Africa now on its way out of poverty All low-income countries have the potential for dynamic economic growth, writes Justin Yifu Lin (The News Today (Bangladesh))

All lowincome countries have the potential for dynamic economic growth. We know this because we have seen it happen repeatedly: a poor, agrarian economy transforms itself into a middle or even high income urban economy in one or two generations.
The key is to capture the window of opportunity for industrialisation arising from the relocation of light manufacturing from higherincome countries.
That was true in the nineteenth and twentieth centuries, and it remains true today. Japan seized its opportunity in the years following World War II, using labourintensive industries, such as textiles and simple electronics, to drive its economy until rising labour costs eroded its comparative advantage in those sectors. That shift then allowed other low income Asian economies South Korea, Taiwan, Hong Kong, Singapore, and to some extent Malaysia and Thailand to follow in Japan’s footsteps.
China, of course, is the region’s most recent traveller along this welltrodden path. After more than three decades of breakneck economic growth, it has transformed itself from one of the poorest countries on earth to the world’s largest economy.
And now that China, too, is beginning to lose its comparative advantage in labourintensive industries, other developing countries especially in Africa are set to take its place. Indeed, ever since the Industrial Revolution, the rise of light manufacturing has driven a dramatic rise in national income.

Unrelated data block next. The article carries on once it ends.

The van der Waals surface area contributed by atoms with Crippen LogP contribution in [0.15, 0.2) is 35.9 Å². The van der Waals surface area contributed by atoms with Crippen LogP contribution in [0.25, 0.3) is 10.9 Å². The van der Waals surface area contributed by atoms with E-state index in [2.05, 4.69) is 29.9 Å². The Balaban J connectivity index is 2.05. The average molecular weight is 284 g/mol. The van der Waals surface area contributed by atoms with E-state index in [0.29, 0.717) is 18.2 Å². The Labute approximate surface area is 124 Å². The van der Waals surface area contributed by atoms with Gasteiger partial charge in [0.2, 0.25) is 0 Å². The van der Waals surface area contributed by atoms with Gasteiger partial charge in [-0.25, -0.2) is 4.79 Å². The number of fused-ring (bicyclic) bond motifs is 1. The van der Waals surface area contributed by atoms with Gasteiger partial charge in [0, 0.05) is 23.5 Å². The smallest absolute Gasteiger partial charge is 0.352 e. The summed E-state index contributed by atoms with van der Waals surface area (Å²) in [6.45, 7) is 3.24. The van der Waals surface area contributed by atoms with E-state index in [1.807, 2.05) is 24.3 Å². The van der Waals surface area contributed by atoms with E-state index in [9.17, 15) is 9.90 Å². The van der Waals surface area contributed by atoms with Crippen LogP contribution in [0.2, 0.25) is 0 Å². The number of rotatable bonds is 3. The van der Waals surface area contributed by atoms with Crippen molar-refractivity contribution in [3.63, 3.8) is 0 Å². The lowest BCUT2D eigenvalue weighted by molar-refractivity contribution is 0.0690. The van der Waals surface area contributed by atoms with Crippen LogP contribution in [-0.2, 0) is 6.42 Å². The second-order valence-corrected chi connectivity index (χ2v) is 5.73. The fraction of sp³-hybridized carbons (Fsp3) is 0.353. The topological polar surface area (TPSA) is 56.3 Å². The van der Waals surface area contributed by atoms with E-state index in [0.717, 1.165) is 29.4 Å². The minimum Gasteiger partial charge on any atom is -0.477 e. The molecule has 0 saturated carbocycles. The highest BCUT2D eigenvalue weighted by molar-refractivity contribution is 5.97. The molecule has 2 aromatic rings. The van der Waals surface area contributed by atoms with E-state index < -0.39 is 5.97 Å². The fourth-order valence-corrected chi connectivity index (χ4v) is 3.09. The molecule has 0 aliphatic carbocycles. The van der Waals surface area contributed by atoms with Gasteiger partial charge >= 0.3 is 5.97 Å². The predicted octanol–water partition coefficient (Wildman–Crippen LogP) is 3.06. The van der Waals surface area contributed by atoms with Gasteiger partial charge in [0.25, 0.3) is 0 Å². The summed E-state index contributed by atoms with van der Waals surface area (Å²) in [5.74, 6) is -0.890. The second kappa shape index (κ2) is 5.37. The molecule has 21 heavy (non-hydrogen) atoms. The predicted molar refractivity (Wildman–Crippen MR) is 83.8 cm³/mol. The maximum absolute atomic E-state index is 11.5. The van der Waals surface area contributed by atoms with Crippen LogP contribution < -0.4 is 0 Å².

The United Kingdom’s economic transformation started with textiles. In Belgium, France, Sweden, Denmark, Italy, and Switzerland, light manufacturing led the way. Similarly, in the United States, cities like Boston, Baltimore, and Philadelphia became centres for producing textiles, garments, and shoes. Until recently, few believed that Africa, too, could become a centre for modern manufacturing.
But, with the right policies, there is no reason why African countries could not follow a similar trajectory. Consider landlocked Ethiopia, which only ten years ago seemed to be an especially bad bet. But then the country built an industrial park near Addis Ababa and invited the Chinese shoemaker Huajian to open a factory there. Huajian opened its doors in January 2012 with two production lines and some 600 workers.
By the end of the year, it had employed 2,000 Ethiopians and doubled the country’s exports of leather shoes.
Today, the company has 3,500 workers in Ethiopia producing more than two million shoes a year. In 2013, spurred by Huajian’s success, the Ethiopian government created a new industrial park, with space for 22 factory units. Within three months, all of them had been leased by exportoriented companies from Turkey, Korea, Taiwan, China, and elsewhere.
The World Bank has provided $250 million to support the continued construction of these industrial parks. The Ethiopian success story is just the start. As investors learn more about Africa, they will increasingly see what it has to offer. Indeed, the cost of labour in Africa is competitive enough that Ethiopia could attract companies from countries as poor as Bangladesh. Africa has a surplus of agricultural labour and too few other jobs.
As foreign firms launch operations in the labour intensive sectors in which Africa has a comparative advantage, they will train the local workforce.
Some workers will become managers. They will become familiar with the technology and learn how to maintain consistent quality in the production line. They will establish contacts with international buyers and investors. And, eventually, some of them will be able to raise capital and start firms of their own export companies owned and operated by Africans. A carefully focused export strategy is crucial. The international development community and many African governments want to work toward regional integration, linking the markets of 55 African countries.